Mexican Actor Gael Garcia Bernal Slams Trump’s Border Wall at Oscars

 

The Mexican star has blasted Trump in the past, and the Oscars were no exception.

Mexican actor Gael Garcia Bernal used his time on the Oscar’s stage Sunday to criticize President Donald Trump and his border wall plan as one of many celebrities to raise political themes during the Academy Awards ceremony.

Presenting the Oscar for best animated film, Garcia Bernal slammed Trump’s promise to build a wall along the U.S.-Mexico border.

“Flesh and blood actors are migrant workers. We travel all over the world, we build families, we construct stories, we build life that cannot be divided,” he said.

“As a Mexican, as a Latin American, as a migrant worker, as a human being, I’m against any form of wall that wants to separate us.”

Garcia Bernal, known for his performance in films including “The Motorcycle Diaries” and “Amores Perros” as well as the web television series “Mozart in the Jungle,” has spoken out about Trump in the past.

After Trump’s Nov. 8 election, Garcia Bernal tweeted in Spanish, “Build your fucking wall. History will take care of the failed plan to make Mexico pay. And to open the holes that there will always be.”

Weeks earlier, he told “The Late Show with Stephen Colbert” that although Trump’s run for president was initially seen as a “joke” by Mexicans, his popularity eventually sparked “nervousness, fear and anger” — sentiments that have only increased since the reality TV star-turn-president took over the White House.

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Fidel: Culture and Communication in Cuba

0f58db4aaf30d89363e4f15f41377334Among his many other achievements, Fidel Castro’s accomplishments as the constructor of the new Cuban society include: overthrowing capitalism in favour of socialism and its related principles of equality and solidarity; defeating U.S. neo-colonialist domination to attain sovereignty, independence and dignity; upholding human rights in the areas of health, education, culture and sport; respecting racial equality, gender equality, food and housing for all; and defending freedom of speech and the press, the latter being one of the domains in which Fidel’s example still has much to teach us, and creating a civilized social/political atmosphere without violence. The basis of these exploits, which did not exist before 1959, is the political power of the people resulting from the Revolution that quashed the U.S.-backed state.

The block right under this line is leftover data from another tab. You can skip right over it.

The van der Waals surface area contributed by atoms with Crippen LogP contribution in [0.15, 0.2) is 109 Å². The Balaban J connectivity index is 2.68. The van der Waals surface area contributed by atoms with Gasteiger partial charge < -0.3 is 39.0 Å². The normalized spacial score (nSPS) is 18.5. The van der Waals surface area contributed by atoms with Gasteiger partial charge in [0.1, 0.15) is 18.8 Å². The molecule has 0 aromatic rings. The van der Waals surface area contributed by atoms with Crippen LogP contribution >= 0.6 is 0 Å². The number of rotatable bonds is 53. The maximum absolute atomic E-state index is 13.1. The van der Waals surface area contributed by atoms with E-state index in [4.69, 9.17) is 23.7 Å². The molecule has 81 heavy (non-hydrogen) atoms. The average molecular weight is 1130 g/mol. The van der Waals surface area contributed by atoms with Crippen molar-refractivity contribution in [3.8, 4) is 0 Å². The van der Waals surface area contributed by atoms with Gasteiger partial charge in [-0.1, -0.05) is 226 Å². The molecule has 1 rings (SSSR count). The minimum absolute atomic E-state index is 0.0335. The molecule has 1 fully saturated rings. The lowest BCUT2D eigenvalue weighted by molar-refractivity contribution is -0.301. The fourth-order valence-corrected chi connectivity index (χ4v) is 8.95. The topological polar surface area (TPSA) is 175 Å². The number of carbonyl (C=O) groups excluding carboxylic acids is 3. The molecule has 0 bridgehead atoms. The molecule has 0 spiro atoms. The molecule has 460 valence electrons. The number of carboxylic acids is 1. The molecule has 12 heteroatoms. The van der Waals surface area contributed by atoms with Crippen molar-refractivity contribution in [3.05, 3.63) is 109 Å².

As early as 1953, the conquest of a new revolutionary people’s power was at the forefront of Fidel’s mind. This unshakeable goal was combined with the spirit of self-sacrifice that characterized his entire political life. Through defeats and victories from 1953 to 1956 until 1959, his every thought and action were inspired by this overriding guiding objective. It was indelibly combined with key creative tactics that were designed to convert the aspiration to conquer people’s power through armed revolution into a reality. This was the focus of Fidel’s passion.

The current new society bequeathed to the Cuban people finds its origins in the liberated areas during the wars of 1868 and 1895, the latter reaching new levels of organization under the leadership of the Revolutionary Party of Cuba and José Martí. Thus, the seeds of new political power were sowed in the second half of the 19th century, to be resuscitated and updated by Fidel in compliance with the new conditions. Local political power forged in the Sierra Maestra’s liberated areas in 1957–58 was embedded as a virtual state within the neo-colonial dominated state. The July 26 Movement and the Rebel Army were founded and developed by Fidel and his comrades. They grew as the seeds of the Communist Party of Cuba and the Armed Forces respectively. These institutions constitute two ramparts in the maintenance and development of the people’s power, in combination with Cuba’s socialist culture as the shield.